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The Aeron Chair's Design Story

Herman Miller Aeron Chair

Herman Miller designers Don Chadwick and Bill Stumpf wanted to design a new kind of chair. Chadwick and Stumpf's previous collaboration had produced the groundbreaking Equa chair. Now it was time for Aeron.

The two designers began this development process with no assumptions about form or material, but with strong convictions about what a chair can and ought to do.

  • Ergonomically, the Aeron Chair ought to do more than just exist. It should actively intercede for the health of the person who sits in it.
  • Functionally, the Aeron Chair ought to move and adjust as simply and naturally as possible. It should support a person in any position they care to assume, at any task.
  • Anthropometrically, the Aeron Chair ought to be more inclusive than its predecessors. It should do more than accommodate small or large people; it should fit them.
  • Environmentally, the Aeron Chair ought to be benign, and ahead of the curve. It should be responsible with natural resources, durable, and designed for disassembly and recycling.

The design that fulfilled these criteria met all expectations and shattered a few more. Aeron wasn't upholstered. Aeron wasn't padded. Aeron was proportioned in three models that looked exactly alike and that had nothing to do with their users' job titles. It didn't look like any other office chair. And its revolutionary concept incorporated more patentable ideas than any previous Herman Miller research program.

"It was a matter of deliberate design to create a 'new signature shape' for the Aeron Chair," says designer Bill Stumpf. Competitive ergonomic chairs became look–alikes. Differentiation was a huge part of the Aeron design strategy, and it remains one of—if not the most—critical aspects of Aeron's success.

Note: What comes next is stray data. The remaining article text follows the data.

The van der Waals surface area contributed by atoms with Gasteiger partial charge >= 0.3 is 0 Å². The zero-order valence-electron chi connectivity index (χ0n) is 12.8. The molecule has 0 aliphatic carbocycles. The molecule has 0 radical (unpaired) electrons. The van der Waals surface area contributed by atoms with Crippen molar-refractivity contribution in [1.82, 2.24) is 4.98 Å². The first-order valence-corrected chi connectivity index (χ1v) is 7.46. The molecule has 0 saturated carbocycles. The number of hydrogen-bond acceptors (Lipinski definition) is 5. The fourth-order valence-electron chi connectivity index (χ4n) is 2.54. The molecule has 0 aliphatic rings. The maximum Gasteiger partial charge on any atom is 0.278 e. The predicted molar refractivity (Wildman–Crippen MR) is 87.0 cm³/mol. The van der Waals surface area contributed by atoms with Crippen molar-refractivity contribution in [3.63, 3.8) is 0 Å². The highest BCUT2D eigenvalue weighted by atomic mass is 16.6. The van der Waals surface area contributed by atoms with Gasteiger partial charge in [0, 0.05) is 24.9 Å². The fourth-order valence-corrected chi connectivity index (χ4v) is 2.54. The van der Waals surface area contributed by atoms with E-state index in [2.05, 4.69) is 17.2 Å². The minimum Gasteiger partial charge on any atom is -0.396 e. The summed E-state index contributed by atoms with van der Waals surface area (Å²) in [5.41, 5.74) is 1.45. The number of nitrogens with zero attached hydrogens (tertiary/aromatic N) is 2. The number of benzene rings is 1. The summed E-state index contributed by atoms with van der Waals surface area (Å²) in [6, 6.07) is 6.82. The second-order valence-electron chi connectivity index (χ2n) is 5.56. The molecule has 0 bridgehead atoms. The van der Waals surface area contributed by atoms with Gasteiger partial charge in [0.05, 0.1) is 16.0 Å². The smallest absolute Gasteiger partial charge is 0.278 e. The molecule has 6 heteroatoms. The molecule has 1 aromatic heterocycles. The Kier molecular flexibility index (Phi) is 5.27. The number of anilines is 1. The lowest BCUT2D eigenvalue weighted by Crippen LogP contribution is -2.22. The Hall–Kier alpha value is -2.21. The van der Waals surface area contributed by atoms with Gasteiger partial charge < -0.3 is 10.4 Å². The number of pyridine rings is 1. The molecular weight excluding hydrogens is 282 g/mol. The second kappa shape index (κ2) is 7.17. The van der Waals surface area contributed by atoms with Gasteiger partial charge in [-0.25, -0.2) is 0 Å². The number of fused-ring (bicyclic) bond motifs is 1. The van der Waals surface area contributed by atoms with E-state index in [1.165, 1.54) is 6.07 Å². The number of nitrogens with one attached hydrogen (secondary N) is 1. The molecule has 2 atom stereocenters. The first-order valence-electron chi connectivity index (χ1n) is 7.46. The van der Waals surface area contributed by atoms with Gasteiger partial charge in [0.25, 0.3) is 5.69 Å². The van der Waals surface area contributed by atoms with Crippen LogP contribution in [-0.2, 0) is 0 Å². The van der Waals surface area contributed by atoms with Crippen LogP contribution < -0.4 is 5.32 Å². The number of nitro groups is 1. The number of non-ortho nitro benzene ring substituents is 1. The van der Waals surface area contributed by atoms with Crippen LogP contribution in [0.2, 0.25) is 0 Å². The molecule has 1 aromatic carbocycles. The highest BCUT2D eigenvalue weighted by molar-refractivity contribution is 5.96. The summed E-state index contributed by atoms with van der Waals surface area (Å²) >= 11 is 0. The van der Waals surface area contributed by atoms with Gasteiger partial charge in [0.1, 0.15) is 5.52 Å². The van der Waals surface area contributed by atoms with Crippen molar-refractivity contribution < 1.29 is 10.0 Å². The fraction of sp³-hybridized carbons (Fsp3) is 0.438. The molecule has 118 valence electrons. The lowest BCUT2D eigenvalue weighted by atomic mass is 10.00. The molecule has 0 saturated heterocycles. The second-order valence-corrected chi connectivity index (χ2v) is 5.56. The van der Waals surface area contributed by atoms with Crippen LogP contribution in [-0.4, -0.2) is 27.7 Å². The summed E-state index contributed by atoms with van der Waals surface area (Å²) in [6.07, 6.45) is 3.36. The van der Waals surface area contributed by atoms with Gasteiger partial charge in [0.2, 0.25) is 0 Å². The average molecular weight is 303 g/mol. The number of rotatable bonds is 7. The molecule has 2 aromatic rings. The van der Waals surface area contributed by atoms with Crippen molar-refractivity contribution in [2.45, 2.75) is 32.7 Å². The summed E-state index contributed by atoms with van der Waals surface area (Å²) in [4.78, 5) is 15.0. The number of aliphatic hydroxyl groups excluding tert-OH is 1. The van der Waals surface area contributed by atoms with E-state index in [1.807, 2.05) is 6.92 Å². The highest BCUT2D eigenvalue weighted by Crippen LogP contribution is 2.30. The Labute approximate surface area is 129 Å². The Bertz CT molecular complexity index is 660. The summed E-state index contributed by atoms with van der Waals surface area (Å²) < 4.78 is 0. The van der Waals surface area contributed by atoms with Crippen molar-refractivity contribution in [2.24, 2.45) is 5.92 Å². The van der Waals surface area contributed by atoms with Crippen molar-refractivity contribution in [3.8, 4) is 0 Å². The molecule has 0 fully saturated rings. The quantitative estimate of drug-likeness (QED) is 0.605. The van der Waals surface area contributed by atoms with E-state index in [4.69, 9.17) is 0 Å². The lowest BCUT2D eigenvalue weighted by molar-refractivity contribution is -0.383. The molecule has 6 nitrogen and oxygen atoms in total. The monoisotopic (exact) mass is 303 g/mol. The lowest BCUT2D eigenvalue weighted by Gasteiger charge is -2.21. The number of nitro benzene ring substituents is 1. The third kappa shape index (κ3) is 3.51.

"The human form has no straight lines; it is biomorphic. We designed the chair to be, above all, biomorphic or curvilinear, as a metaphor of human form in the visual as well as the tactile sense. There is not one straight line to be found on an Aeron Chair."

"The Pellicle was equally a deliberate design strategy in that its transparency symbolizes the free flow of air to the skin in the same way lace, window screens, and other permeable membranes permit the flow of air or light or moisture. The transparency of the chair as a visual element was in keeping with the idea of transparent architecture and technology, which Aeron pioneered in advance of Apple's transparent iMac computers. Transparency is a major design movement. Its purpose is to make technology less opaque, to communicate the inner workings of things, and to make objects less intrusive in the environment. Aeron is a non-intrusive chair."

The Aeron design was refined and validated through research and expert opinions:

Aeron Overhead View
  • It was tested for comfort with scores of users, pitting it against the best work chairs available.
  • Leading ergonomists, orthopedic specialists, and physical therapists evaluated the Aeron Chair's fit and motion, the benefit and ease of its adjustments.
  • The design team conducted anthropometric studies across the country, using a specially developed instrument to calculate everything from popliteal height to forearm length.
  • The research team did pressure mapping and thermal testing to determine the weight distribution and heat/moisture–dissipating qualities of the Pellicle material on the Aeron Chair's seat and back.
  • Field studies using a specially–designed measuring device examined the relationship between sizes of people and their preference for chair size (Dowell 1995b). Measurements of 224 people—in a sample that was evenly distributed between men and women and that closely reflected the distribution of the U.S. population on most dimensions—found that of all the anthropometric dimensions measured, height and weight had the strongest relationship to chair size preference. The relationship is strong enough to allow us to recommend one of the three chair sizes based on those dimensions.

Although it reveals its aesthetic heritage in lyrical shapes reminiscent of George Nelson designs, organic forms that recall the work of Charles Eames, and a spare, athletic aspect that brings to mind its designers' Equa chair, the Aeron Chair ultimately looks only like itself. Its unique form expresses its purpose and use, as well as the material composition of its parts and the way they connect. The slightly transparent and reflective nature of its surfaces gives it an airy quality. It becomes a part of the person who uses it and the environment that surrounds it. Get design. Buy Aeron today.
 
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